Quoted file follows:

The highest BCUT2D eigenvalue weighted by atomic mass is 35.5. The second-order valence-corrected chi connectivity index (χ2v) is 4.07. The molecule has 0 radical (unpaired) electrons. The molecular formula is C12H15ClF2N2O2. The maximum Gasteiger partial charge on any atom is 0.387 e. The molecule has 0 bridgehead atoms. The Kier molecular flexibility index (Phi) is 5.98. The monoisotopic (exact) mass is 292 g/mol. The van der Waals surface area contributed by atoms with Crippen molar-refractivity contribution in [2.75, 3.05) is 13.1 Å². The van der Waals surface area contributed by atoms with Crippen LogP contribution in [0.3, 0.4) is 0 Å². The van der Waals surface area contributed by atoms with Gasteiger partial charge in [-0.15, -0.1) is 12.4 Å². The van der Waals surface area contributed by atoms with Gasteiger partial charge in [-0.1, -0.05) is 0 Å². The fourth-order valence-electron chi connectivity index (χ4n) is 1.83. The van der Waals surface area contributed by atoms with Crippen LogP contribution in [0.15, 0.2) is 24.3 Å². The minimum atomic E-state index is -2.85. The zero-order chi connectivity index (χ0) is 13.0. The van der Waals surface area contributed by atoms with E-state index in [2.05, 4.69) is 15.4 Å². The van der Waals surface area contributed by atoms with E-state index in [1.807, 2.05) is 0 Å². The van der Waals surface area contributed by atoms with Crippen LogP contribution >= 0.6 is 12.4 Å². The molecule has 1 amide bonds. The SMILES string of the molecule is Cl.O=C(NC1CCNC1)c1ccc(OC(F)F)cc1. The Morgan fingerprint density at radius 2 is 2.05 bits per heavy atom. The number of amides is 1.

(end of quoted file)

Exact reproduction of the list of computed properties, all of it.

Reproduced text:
The highest BCUT2D eigenvalue weighted by atomic mass is 35.5. The second-order valence-corrected chi connectivity index (χ2v) is 4.07. The molecule has 0 radical (unpaired) electrons. The molecular formula is C12H15ClF2N2O2. The maximum Gasteiger partial charge on any atom is 0.387 e. The molecule has 0 bridgehead atoms. The Kier molecular flexibility index (Phi) is 5.98. The monoisotopic (exact) mass is 292 g/mol. The van der Waals surface area contributed by atoms with Crippen molar-refractivity contribution in [2.75, 3.05) is 13.1 Å². The van der Waals surface area contributed by atoms with Crippen LogP contribution in [0.3, 0.4) is 0 Å². The van der Waals surface area contributed by atoms with Gasteiger partial charge in [-0.15, -0.1) is 12.4 Å². The van der Waals surface area contributed by atoms with Gasteiger partial charge in [-0.1, -0.05) is 0 Å². The fourth-order valence-electron chi connectivity index (χ4n) is 1.83. The van der Waals surface area contributed by atoms with Crippen LogP contribution in [0.15, 0.2) is 24.3 Å². The minimum atomic E-state index is -2.85. The zero-order chi connectivity index (χ0) is 13.0. The van der Waals surface area contributed by atoms with E-state index in [2.05, 4.69) is 15.4 Å². The van der Waals surface area contributed by atoms with E-state index in [1.807, 2.05) is 0 Å². The van der Waals surface area contributed by atoms with Crippen LogP contribution >= 0.6 is 12.4 Å². The molecule has 1 amide bonds. The SMILES string of the molecule is Cl.O=C(NC1CCNC1)c1ccc(OC(F)F)cc1. The Morgan fingerprint density at radius 2 is 2.05 bits per heavy atom. The number of amides is 1.